2006-01-01

    The thickness of the walls of the capsules of chitosan-immobilized Synechococcus cultures was dependent on the time of contact with NaOH and was directly related to culture growth. After an initial lag phase, probably caused by cell damage, the capsules obtained after 80 s in a 0.1 N NaOH solution showed better growth than that of free cell cultures (6.9 and 5.2 divisions in 10 days, respectively). PMID:19396351

  6. Integrated Transcriptomic and Proteomic Analysis of the Global Response of Synechococcus to High Light Stress*

    PubMed Central

    Xiong, Qian; Feng, Jie; Li, Si-ting; Zhang, Gui-ying; Qiao, Zhi-xian; Chen, Zhuo; Wu, Ying; Lin, Yan; Li, Tao; Ge, Feng; Zhao, Jin-dong

    2015-01-01

    Sufficient light is essential for the growth and physiological functions of photosynthetic organisms, but prolonged exposure to high light (HL) stress can cause cellular damage and ultimately result in the death of these organisms. Synechococcus sp. PCC 7002 (hereafter Synechococcus 7002) is a unicellular cyanobacterium with exceptional tolerance to HL intensities. However, the molecular mechanisms involved in HL response by Synechococcus 7002 are not well understood. Here, an integrated RNA sequencing transcriptomic and quantitative proteomic analysis was performed to investigate the cellular response to HL in Synechococcus 7002. A total of 526 transcripts and 233 proteins were identified to be differentially regulated under HL stress. Data analysis revealed major changes in mRNAs and proteins involved in the photosynthesis pathways, resistance to light-induced damage, DNA replication and repair, and energy metabolism. A set of differentially expressed mRNAs and proteins were validated by quantitative RT-PCR and Western blot, respectively. Twelve genes differentially regulated under HL stress were selected for knockout generation and growth analysis of these mutants led to the identification of key genes involved in the response of HL in Synechococcus 7002. Taken altogether, this study established a model for global response mechanisms to HL in Synechococcus 7002 and may be valuable for further studies addressing HL resistance in photosynthetic organisms. PMID:25681118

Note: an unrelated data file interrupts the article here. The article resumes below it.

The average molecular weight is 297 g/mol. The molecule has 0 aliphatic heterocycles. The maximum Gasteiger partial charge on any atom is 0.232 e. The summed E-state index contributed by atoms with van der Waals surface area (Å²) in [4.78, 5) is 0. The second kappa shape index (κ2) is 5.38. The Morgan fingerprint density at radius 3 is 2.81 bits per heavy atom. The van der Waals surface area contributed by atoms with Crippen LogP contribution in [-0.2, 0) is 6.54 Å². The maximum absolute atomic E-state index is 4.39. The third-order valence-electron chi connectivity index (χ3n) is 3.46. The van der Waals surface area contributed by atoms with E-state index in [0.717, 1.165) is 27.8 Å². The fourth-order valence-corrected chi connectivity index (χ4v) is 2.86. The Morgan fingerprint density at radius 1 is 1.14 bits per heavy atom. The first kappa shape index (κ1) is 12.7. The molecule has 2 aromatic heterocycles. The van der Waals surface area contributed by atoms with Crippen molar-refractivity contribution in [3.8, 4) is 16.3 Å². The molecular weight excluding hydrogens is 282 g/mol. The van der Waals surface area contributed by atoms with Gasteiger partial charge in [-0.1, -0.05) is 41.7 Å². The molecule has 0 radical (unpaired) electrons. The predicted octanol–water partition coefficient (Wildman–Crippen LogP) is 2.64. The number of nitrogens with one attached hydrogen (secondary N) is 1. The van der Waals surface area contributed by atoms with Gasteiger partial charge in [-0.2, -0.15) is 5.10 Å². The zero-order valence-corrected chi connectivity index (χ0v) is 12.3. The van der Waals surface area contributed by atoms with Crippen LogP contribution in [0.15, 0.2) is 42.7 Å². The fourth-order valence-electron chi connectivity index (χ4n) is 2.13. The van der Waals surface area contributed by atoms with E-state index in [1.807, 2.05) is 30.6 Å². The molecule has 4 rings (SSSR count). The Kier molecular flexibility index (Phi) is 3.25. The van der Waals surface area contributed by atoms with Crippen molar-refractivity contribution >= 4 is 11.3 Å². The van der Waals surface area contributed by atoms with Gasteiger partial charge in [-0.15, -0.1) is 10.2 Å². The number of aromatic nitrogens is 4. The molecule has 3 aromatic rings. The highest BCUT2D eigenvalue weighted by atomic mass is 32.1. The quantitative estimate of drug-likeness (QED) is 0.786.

7. Draft Genome Sequence of Limnobacter sp. Strain CACIAM 66H1, a Heterotrophic Bacterium Associated with Cyanobacteria.

    PubMed

    da Silva, Fábio Daniel Florêncio; Lima, Alex Ranieri Jerônimo; Moraes, Pablo Henrique Gonçalves; Siqueira, Andrei Santos; Dall'Agnol, Leonardo Teixeira; Baraúna, Anna Rafaella Ferreira; Martins, Luisa Carício; Oliveira, Karol Guimarães; de Lima, Clayton Pereira Silva; Nunes, Márcio Roberto Teixeira; Vianez-Júnior, João Lídio Silva Gonçalves; Gonçalves, Evonnildo Costa

    2016-05-19

    Ecological interactions between cyanobacteria and heterotrophic prokaryotes are poorly known. To improve the genomic studies of heterotrophic bacterium-cyanobacterium associations, the draft genome sequence (3.2 Mbp) of Limnobacter sp. strain CACIAM 66H1, found in a nonaxenic culture of Synechococcus sp. (cyanobacteria), is presented here.

  8. Draft Genome Sequence of Leptolyngbya sp. KIOST-1, a Filamentous Cyanobacterium with Biotechnological Potential for Alimentary Purposes.

    PubMed

    Kim, Ji Hyung; Kang, Do-Hyung

    2016-09-15

    Here, we report the draft genome of cyanobacterium Leptolyngbya sp. KIOST-1 isolated from a microalgal culture pond in South Korea. The genome consists of 13 contigs containing 6,320,172 bp, and a total of 5,327 coding sequences were predicted. This genomic information will allow further exploitation of its biotechnological potential for alimentary purposes.

  9. Insights into the relationship between the haem-binding pocket and the redox potential of c6 cytochromes: four atomic resolution structures of c6 and c6-like proteins from Synechococcus sp. PCC 7002.

    PubMed

    Bialek, Wojciech; Krzywda, Szymon; Zatwarnicki, Pawel; Jaskolski, Mariusz; Kolesinski, Piotr; Szczepaniak, Andrzej

    2014-11-01